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Episode 48 – Planning Your Exit Strategy

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If you have reached a point where divorce appears inevitable, one of the best ways to cope with this difficult life transition is planning. There is a way to develop an exit strategy that will set you up for an amicable divorce. In this episode, Leh and Todd walk you through the 6 essential steps to take to put yourself in the best position you can.

Todd Orston: Well, a new year is upon us, and Leh, I cannot believe that 2018 is almost here.

Leh Meriwether: I can't either.

Todd Orston: As my wife has told me I need to come up with some resolutions, some new year's resolutions. I'm not gonna share online, on the radio, what my resolutions are.

Leh Meriwether: Stay away from Krispy Kreme.

Todd Orston: I think that's probably one of them. But it is a time for resolutions. Sometimes people don't think about what does that really mean, like just the definition of resolution. Definition of resolution is a firm decision to do or not to do something. Usually it's the things like donuts or whatever. Sometimes it's something far more serious even though my donut habit is pretty serious. It might be related to a marriage. It might be that unfortunately you have tried and done everything you can to fix a marriage, and unfortunately your efforts have not been successful and therefore your resolution, your decision to do or not do something, might entail or might include a divorce. And the purpose of this show is to talk about if you've gotten to that point what are the things you need to be, not should be, but need to be thinking about and doing in order to properly prepare if you're gonna go down that path.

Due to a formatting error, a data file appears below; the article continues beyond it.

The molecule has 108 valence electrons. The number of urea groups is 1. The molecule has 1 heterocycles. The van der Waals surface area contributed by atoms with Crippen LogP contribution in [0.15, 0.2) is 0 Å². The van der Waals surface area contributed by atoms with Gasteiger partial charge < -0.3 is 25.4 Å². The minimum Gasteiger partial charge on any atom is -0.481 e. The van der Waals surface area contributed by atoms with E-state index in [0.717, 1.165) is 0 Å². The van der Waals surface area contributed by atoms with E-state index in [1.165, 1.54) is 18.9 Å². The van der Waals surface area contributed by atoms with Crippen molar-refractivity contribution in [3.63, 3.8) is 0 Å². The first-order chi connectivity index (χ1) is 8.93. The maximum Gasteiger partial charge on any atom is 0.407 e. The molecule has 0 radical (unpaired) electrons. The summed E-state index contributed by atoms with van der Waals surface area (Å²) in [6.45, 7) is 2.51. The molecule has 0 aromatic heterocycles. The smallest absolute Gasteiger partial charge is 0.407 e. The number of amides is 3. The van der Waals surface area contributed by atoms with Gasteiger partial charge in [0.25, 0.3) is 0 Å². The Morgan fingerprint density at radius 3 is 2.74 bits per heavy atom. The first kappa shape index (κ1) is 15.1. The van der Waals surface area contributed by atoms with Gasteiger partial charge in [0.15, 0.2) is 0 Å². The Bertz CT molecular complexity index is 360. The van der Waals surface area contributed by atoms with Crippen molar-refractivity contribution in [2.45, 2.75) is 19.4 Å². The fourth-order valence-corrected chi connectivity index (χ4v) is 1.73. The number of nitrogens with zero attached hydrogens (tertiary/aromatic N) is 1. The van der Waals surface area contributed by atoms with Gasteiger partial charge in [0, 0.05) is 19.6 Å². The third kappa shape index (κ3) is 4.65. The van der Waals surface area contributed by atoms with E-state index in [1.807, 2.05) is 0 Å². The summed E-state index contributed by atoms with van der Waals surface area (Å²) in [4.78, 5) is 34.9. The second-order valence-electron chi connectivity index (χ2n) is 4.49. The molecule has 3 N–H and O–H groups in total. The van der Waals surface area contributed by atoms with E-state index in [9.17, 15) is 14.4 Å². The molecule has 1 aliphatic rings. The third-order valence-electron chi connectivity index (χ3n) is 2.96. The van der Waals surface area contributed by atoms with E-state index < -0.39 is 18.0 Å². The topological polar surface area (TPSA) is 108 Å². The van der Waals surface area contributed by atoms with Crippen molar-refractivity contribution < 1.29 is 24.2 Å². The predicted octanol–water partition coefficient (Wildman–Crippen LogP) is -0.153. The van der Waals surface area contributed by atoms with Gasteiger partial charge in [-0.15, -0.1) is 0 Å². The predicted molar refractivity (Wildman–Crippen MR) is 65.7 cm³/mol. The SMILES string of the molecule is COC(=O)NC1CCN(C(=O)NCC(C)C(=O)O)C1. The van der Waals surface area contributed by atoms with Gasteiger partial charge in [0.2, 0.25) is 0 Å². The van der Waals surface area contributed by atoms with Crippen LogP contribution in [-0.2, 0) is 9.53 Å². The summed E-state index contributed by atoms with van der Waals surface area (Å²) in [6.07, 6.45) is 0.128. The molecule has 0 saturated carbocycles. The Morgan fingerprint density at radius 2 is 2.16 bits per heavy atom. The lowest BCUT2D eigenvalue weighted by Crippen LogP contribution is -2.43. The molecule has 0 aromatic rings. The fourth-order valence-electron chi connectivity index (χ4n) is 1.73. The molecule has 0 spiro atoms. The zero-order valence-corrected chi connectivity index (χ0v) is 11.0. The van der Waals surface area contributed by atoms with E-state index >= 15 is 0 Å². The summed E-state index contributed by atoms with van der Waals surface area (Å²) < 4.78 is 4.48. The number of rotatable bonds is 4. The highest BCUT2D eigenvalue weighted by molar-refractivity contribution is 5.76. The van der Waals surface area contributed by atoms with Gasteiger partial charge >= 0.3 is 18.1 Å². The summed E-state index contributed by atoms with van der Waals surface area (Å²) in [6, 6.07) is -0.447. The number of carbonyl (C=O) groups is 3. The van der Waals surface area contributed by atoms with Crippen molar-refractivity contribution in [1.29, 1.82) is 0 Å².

Leh Meriwether: Speaking of going down that path, we probably should introduce ourselves.

Todd Orston: That's probably a good idea.

Leh Meriwether: Welcome, everyone. I'm Leh Meriwether, and with me is Todd Orston. Todd and I are partners at the law firm of Meriwether & Tharp. And you're listening to Meriwether & Tharp Radio on News Radio 106.7. Here you're gonna learn about divorce, family law, tips on how to save your marriage if it's in the middle of a crisis and from time to time even tips on how to take your marriage to the next level. If you want to learn more about us you can always call or visit us online at

Now, Todd, we really don't ... I almost hesitated to come up with this show because we don't want people to get a divorce. And I hate to say if you're making that your new year's resolution to get a divorce, it kind of hurts me to even say this-